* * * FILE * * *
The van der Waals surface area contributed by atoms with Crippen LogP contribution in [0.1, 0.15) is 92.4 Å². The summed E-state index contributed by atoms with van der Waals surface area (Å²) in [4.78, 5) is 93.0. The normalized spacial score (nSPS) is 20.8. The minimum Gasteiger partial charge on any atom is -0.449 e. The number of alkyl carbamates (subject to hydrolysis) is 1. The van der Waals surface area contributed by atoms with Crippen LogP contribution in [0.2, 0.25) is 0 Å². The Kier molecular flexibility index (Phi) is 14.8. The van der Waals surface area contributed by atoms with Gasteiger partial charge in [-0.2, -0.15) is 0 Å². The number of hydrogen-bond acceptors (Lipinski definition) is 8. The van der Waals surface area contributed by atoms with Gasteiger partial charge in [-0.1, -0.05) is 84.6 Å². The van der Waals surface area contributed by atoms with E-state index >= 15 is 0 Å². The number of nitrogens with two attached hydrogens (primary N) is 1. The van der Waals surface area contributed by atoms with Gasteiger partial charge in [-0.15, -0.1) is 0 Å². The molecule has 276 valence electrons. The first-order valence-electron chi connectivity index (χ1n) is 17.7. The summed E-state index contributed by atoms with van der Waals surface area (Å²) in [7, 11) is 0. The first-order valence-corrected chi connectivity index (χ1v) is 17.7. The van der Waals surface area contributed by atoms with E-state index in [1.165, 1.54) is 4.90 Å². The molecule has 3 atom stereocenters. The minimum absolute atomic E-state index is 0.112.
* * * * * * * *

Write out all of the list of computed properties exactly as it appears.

The van der Waals surface area contributed by atoms with Crippen LogP contribution in [0.1, 0.15) is 92.4 Å². The summed E-state index contributed by atoms with van der Waals surface area (Å²) in [4.78, 5) is 93.0. The normalized spacial score (nSPS) is 20.8. The minimum Gasteiger partial charge on any atom is -0.449 e. The number of alkyl carbamates (subject to hydrolysis) is 1. The van der Waals surface area contributed by atoms with Crippen LogP contribution in [0.2, 0.25) is 0 Å². The Kier molecular flexibility index (Phi) is 14.8. The van der Waals surface area contributed by atoms with Gasteiger partial charge in [-0.2, -0.15) is 0 Å². The number of hydrogen-bond acceptors (Lipinski definition) is 8. The van der Waals surface area contributed by atoms with Gasteiger partial charge in [-0.1, -0.05) is 84.6 Å². The van der Waals surface area contributed by atoms with E-state index >= 15 is 0 Å². The number of nitrogens with two attached hydrogens (primary N) is 1. The van der Waals surface area contributed by atoms with Gasteiger partial charge in [-0.15, -0.1) is 0 Å². The molecule has 276 valence electrons. The first-order valence-electron chi connectivity index (χ1n) is 17.7. The summed E-state index contributed by atoms with van der Waals surface area (Å²) in [7, 11) is 0. The first-order valence-corrected chi connectivity index (χ1v) is 17.7. The van der Waals surface area contributed by atoms with E-state index in [1.165, 1.54) is 4.90 Å². The molecule has 3 atom stereocenters. The minimum absolute atomic E-state index is 0.112.